“Given that our goal is to really celebrate our commonalities together and to learn from each other about our differences, it made more sense to go where we have more commonality and that is between the Muslims and the Jews.”

The way the Sisterhood does that is by having these women meet in person. They participate in discussions, socialization, social action projects, and in activities to expand their knowledge of each other’s practices and beliefs with the goal of forming strong friendships. They also share meals together.

“It’s very important to break bread together,” Olitzky said. “We provide each chapter with the skills and the resources they need to engage in dialogue, to have different programs that involve socializations such as shared holidays, shared lifecycle events and to engage together in social action whether its food drives, clothing drives. We have a lot of film screenings that have to do with interfaith relations.”

Besides the local chapter meetings, which are scheduled approximately every four weeks, once a year the Sisterhood holds an annual conference. Both, Olitzky said, are ways to expose women to the skill sets they need so that they can go back to their own communities and be advocates of interfaith relationships. 

One thing the group does not do, Olitzky said, is focus on politics.

Olitzky sought out women in various communities to help get the Sisterhood up and running. Sheila Sonnenschein, who is now a member of the Sisterhood advisory board, was her first contact in this area. Sonnenschein eventually connected her with Kulikov and Younis.

Sonnenschein and Younis had met through another interfaith venture, People of Peace, which is made up of the Abrahamic faiths of Christianity, Jewish and Muslims and once every four weeks. In the short time Younis has been involved with the Sisterhood, she has been impressed by what she has seen.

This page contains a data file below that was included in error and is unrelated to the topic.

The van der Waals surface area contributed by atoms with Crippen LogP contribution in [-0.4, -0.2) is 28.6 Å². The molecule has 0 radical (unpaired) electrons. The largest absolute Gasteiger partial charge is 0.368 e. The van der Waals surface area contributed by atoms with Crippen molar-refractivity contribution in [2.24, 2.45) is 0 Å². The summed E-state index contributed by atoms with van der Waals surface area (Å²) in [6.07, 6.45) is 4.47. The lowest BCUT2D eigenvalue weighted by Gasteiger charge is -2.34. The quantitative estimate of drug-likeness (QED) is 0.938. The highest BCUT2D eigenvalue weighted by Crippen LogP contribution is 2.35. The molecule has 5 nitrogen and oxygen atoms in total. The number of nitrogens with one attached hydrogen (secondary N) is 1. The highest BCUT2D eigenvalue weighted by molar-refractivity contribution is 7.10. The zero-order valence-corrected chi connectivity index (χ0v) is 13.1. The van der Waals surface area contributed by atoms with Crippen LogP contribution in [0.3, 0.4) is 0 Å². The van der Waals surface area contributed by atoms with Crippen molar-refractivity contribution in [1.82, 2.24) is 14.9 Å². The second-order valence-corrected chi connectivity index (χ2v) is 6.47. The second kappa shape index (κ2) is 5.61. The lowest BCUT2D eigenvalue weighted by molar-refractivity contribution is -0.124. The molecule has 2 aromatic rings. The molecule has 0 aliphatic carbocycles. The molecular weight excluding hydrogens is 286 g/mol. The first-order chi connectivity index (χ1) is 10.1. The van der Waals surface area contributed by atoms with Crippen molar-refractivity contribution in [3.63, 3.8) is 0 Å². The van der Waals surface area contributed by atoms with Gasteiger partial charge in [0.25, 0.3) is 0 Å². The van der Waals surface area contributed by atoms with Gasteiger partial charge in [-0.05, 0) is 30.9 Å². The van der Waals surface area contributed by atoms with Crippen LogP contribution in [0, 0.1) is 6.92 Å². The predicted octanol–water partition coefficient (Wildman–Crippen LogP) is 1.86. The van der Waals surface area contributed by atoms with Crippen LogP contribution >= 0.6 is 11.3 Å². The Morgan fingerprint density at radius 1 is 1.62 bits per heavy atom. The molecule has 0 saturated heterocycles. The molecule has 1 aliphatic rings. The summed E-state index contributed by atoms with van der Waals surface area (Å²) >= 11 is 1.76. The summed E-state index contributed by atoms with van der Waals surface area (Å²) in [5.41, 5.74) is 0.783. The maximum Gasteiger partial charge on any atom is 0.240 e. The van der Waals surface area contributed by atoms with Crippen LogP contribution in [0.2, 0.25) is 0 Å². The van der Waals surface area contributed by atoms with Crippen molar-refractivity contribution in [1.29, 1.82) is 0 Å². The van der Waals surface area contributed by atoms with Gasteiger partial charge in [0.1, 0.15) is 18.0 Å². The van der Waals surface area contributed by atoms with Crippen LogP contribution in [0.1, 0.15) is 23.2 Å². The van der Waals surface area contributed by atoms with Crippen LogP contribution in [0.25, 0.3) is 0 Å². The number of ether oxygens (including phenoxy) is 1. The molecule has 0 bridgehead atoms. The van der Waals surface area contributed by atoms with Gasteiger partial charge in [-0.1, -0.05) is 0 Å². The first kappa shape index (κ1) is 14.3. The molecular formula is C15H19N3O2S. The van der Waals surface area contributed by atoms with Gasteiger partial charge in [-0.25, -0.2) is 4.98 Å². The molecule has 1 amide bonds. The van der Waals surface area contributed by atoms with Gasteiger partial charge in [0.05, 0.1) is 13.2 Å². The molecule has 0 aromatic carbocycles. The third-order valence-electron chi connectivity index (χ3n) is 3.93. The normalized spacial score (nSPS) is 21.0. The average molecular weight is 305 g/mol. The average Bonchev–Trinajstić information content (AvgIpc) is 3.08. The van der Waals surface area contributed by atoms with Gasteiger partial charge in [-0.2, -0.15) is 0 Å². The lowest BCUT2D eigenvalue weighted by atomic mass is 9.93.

“I think the beauty of this is that Jews are coming to the defense of Muslims and Muslims are coming to the defense of Jews,” Younis said.

Kulikov has been involved with interfaith groups before, having actually organized one just after 9/11. The very first time she met Younis, she immediately noticed their similarities.

“From the very first meeting with Inas, I felt an immediate connection to her, as if we’d known each other for quite some time. I am truly looking forward to continuing our work together with the new chapter and fostering an even deeper friendship,” Kulikov said.

Sometime next year, Olitzky hopes Jewish and Muslim women, even those who are not official members of Sisterhood of Salaam Shalom, will be able to take part in a peace mission where they will “go to an area of significance to the development ideally of Islam as well as Judaism.” It will be to Albania and Bosnia.

“In Albania we will be meeting with Muslims who saved Jews during World War II and we will understand where interfaith relations are today and where they are going. In Bosnia we will be meeting with the Jews who saved the Muslims during the genocide and understanding where interfaith relations are going there today,” Olitzky said.

Olitzky believes the Sisterhood’s approach is very successful.

“Our approach is based on the contact theory, which is based on the theory that if you form a relationship with one person of a different ethnic or faith group, that that relationship will shape your feelings toward others within that larger faith group or ethnic group. So my relationship with Inas will shape how I feel about other Muslims,” she explained.

“We believe it is very difficult to hate someone that you have a relationship with, so our goal is to build as many relationships as possible so we can get rid of hate,” she continued. “In developing these relationships, it’s our goal to stop or to get rid of anti-Muslim or anti-Jewish sentiment and we are frequently speaking out against that and doing community projects and programs about that.”

For more information, visit www.sosspeace.org.